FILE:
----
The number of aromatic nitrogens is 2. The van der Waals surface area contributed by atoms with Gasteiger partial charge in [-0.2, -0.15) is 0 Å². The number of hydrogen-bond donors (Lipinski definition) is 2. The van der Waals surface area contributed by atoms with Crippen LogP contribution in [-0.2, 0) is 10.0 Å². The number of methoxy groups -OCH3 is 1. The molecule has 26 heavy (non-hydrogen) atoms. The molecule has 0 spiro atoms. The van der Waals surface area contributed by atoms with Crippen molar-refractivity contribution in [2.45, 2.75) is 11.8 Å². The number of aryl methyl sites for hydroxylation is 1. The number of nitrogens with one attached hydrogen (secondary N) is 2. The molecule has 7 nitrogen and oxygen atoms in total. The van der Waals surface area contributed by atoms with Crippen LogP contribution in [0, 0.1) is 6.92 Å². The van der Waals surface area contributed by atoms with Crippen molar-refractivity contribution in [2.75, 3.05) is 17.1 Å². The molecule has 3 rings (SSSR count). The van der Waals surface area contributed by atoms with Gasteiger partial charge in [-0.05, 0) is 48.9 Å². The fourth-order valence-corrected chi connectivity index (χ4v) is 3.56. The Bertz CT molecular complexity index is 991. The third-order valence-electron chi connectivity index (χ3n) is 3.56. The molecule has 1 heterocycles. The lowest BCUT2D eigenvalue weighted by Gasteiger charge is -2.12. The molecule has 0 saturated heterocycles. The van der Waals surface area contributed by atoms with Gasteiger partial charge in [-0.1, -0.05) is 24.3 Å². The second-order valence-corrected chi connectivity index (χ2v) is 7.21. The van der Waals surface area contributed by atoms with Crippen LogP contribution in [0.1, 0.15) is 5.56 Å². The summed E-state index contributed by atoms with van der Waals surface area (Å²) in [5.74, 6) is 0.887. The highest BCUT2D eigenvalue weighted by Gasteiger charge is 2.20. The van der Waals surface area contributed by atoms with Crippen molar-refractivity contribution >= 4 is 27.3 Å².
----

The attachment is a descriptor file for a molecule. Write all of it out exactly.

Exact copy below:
The number of aromatic nitrogens is 2. The van der Waals surface area contributed by atoms with Gasteiger partial charge in [-0.2, -0.15) is 0 Å². The number of hydrogen-bond donors (Lipinski definition) is 2. The van der Waals surface area contributed by atoms with Crippen LogP contribution in [-0.2, 0) is 10.0 Å². The number of methoxy groups -OCH3 is 1. The molecule has 26 heavy (non-hydrogen) atoms. The molecule has 0 spiro atoms. The van der Waals surface area contributed by atoms with Crippen molar-refractivity contribution in [2.45, 2.75) is 11.8 Å². The number of aryl methyl sites for hydroxylation is 1. The number of nitrogens with one attached hydrogen (secondary N) is 2. The molecule has 7 nitrogen and oxygen atoms in total. The van der Waals surface area contributed by atoms with Crippen LogP contribution in [0, 0.1) is 6.92 Å². The van der Waals surface area contributed by atoms with Crippen molar-refractivity contribution in [2.75, 3.05) is 17.1 Å². The molecule has 3 rings (SSSR count). The van der Waals surface area contributed by atoms with Gasteiger partial charge in [-0.05, 0) is 48.9 Å². The fourth-order valence-corrected chi connectivity index (χ4v) is 3.56. The Bertz CT molecular complexity index is 991. The third-order valence-electron chi connectivity index (χ3n) is 3.56. The molecule has 1 heterocycles. The lowest BCUT2D eigenvalue weighted by Gasteiger charge is -2.12. The molecule has 0 saturated heterocycles. The van der Waals surface area contributed by atoms with Gasteiger partial charge in [-0.1, -0.05) is 24.3 Å². The second-order valence-corrected chi connectivity index (χ2v) is 7.21. The van der Waals surface area contributed by atoms with Crippen LogP contribution in [0.1, 0.15) is 5.56 Å². The summed E-state index contributed by atoms with van der Waals surface area (Å²) in [5.74, 6) is 0.887. The highest BCUT2D eigenvalue weighted by Gasteiger charge is 2.20. The van der Waals surface area contributed by atoms with Crippen molar-refractivity contribution >= 4 is 27.3 Å².